Unfortunately, in real estate, it’s one of those fields where you’re not going to get a lot of help.

So, most people, if you go work at a regular job, the company is really interested in helping you succeed. The peers around you are really interested in helping you succeed. Your manager, your boss, whoever, is really interested in helping you succeed.

But in a real estate field, the person sitting next to you is a competitor. Now, you go have a friendly relationship, most likely, but the fact of the matter is, everybody in the office is a potential competitor. Heck, your broker or your manger may also be a competitor against you when it comes to them needing to be able to survive and put food on the table.

So in addition to having an office with people in it, they’re also having to sell real estate. I think because of this, there’s a weird dynamic that happens where people are often isolated, they’re left alone to their own devices, and that’s where a lot of the struggle comes from.

It doesn’t have to be that way, because there are people out there who have figured it out and can share it with everybody who gets into this practice. But it’s not something that’s very obvious.

Accidental vs Intentional

Rae Williams: What are some of those fundamental differences between having real estate as a career that you stumble into as opposed to making it a business?

Garry Creath: It is all mindset. Owning a real estate business is all about your mindset, it’s all about how you think about your business and your day to day operations.

I believe that most real estate agents get into real estate, they have no experience of running a business, so what do they do? They focus on, “How do I get the next deal?” It’s not a focus on strategy, it’s not a focus on longevity, it’s not a focus on business operations, marketing, sales, human resources, anything like that. The focus is how do I get my next deal, because that’s how I pay for my groceries.

And in fact, most real estate agents that I know actually don’t even get a business credit card, a business checking account or a business name or incorporate. It is all sole proprietorship. What happens in real estate is we run the business expenses through the same checking account and credit card account as our home expenses, and we see these marketing expenses as potentially taking food off the table, instead of an investment into my business and an investment into my growth.

There’s a huge chasm there between that lone ranger real estate agent and a real estate entrepreneur.

A real estate entrepreneur has the vision, the mindset of a business owner and a business leader. They have the mindset of a business operator and a salesperson and what we do is we focus on business as a business.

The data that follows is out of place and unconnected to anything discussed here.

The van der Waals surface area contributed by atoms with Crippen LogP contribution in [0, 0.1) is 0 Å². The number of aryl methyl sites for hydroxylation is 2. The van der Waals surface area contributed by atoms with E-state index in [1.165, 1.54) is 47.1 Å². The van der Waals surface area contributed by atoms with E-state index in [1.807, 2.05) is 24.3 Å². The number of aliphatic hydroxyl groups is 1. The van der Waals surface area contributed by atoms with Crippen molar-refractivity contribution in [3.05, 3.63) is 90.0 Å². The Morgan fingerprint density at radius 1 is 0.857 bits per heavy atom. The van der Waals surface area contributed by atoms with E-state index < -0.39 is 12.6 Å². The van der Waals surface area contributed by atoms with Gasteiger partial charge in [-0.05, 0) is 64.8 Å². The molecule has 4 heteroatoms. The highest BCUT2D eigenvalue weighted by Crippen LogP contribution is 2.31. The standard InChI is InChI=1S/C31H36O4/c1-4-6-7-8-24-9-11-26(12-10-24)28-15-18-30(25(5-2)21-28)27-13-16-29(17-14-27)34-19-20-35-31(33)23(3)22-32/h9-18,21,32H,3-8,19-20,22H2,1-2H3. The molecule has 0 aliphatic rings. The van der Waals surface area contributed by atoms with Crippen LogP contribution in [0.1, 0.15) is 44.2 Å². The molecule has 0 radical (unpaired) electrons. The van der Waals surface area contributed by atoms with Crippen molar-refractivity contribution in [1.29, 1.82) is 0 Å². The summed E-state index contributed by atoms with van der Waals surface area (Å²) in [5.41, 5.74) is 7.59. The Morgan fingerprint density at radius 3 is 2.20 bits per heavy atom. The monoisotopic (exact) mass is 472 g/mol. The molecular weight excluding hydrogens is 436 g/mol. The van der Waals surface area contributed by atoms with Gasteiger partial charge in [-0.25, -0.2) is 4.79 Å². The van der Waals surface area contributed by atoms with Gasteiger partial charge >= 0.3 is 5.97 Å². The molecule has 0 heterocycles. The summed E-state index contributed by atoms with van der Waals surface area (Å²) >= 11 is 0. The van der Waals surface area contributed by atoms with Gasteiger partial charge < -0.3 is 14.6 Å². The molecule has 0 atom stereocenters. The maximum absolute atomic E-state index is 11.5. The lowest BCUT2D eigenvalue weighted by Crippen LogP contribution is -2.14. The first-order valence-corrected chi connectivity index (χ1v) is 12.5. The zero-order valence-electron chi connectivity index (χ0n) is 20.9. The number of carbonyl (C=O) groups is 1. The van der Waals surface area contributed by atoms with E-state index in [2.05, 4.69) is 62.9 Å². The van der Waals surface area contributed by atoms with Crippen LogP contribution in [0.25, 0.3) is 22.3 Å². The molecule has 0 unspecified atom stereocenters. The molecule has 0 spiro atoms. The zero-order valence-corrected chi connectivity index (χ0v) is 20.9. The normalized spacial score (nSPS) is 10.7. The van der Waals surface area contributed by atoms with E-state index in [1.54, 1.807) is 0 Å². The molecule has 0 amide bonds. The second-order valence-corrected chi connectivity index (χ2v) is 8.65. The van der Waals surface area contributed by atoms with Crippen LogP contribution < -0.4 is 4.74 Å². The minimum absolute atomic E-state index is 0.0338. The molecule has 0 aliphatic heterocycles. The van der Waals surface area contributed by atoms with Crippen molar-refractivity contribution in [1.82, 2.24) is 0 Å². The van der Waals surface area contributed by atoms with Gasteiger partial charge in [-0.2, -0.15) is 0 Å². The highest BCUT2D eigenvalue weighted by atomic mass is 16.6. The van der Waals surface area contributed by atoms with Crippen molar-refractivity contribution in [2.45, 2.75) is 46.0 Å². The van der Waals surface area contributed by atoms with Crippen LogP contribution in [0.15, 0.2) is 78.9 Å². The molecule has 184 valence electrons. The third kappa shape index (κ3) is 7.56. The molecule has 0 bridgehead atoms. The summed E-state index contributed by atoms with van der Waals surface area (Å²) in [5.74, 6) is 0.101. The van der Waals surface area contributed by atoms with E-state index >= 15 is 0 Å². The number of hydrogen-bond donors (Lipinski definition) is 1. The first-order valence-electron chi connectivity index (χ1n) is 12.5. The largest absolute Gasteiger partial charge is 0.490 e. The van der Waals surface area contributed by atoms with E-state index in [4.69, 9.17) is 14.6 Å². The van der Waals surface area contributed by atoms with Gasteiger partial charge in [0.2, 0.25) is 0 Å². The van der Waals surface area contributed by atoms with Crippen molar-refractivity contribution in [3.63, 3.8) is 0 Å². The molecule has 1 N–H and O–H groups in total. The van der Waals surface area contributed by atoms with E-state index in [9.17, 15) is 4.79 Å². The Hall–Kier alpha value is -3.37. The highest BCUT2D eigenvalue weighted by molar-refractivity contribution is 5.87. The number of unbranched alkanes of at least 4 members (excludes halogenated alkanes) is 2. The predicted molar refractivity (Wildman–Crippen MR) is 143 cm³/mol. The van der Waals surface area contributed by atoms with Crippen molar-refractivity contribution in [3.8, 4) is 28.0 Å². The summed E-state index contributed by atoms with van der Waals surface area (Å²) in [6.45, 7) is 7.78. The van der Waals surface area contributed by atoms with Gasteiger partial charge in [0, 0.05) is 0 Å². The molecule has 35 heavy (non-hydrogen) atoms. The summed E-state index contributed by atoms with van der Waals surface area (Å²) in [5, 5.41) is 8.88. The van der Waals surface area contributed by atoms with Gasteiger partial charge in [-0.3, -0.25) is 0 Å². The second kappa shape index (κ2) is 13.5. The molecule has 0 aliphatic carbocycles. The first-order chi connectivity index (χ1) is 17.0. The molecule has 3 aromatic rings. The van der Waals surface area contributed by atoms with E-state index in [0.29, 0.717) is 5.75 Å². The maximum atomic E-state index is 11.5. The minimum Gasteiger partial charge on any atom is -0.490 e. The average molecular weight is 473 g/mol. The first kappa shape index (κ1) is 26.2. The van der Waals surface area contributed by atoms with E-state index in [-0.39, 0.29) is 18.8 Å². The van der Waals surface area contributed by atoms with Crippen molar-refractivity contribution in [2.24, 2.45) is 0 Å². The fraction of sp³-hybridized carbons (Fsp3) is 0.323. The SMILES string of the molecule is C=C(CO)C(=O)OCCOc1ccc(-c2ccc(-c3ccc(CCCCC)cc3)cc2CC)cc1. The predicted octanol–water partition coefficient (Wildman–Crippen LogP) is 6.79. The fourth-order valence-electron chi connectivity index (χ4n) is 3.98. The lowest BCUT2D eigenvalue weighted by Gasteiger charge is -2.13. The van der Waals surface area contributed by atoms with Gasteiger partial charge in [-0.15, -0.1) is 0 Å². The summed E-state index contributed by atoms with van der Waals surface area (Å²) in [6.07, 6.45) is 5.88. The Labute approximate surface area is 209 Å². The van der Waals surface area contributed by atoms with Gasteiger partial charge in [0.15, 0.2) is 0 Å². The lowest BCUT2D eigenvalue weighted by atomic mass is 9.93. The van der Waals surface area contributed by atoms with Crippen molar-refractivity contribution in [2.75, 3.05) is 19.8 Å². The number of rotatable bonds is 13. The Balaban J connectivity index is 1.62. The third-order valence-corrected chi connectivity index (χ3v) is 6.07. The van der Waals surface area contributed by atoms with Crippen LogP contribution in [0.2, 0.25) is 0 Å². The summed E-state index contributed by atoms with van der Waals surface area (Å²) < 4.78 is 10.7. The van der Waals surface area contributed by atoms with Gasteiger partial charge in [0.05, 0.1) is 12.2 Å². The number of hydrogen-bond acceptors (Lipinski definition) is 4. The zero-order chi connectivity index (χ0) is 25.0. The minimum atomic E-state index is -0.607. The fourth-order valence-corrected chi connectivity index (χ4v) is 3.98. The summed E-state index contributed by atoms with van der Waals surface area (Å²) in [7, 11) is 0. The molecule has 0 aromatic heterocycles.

We work on our business, we work in our business, and we don’t comingle our funds, which helps us focus on the operations that really matter. When we are budgeting in our business, when we are working on reinvesting in our business, when we are working on business development strategies, we have the money set aside in order to do that, because we already have that mindset.

Chris Scott: If you were to ask most people in real estate, what is it that you do? I think one of the first things that’s going to come to mind is that “I help people,” right? I help people buy homes, I help people sell homes.

If you were to ask a group of real estate professionals, what do you love about the business or why did you get into this business?

One of the easy things that people say is, “I got into this for the money,” or they might say, “I got into this to have more freedom and flexibility with my time,” not realizing that they were going to make a lot less money and they were going to work a lot more hours.

At some point, someone’s going to say, I got into this because I like helping people, because there are other ways to make money and there are other ways to have flexibility outside of real estate.

But in real estate, you get to help people. You get to connect people.

So, I think most people in real estate, we really identify with service, right? Taking care of people. When you identify with services which if you were to look at a business context, right? What are the three pillars of a business? You’ve got sales and marketing, you’ve got the operations or in real estate, that would be taking care of the customer, and then you’ve got finance.

So, most people in real estate really identify with just that one pillar of the whole equation. Because that’s where the day to day is, in taking care of customers. But when you want to take a step back, or how do I achieve what I really want to have in my career?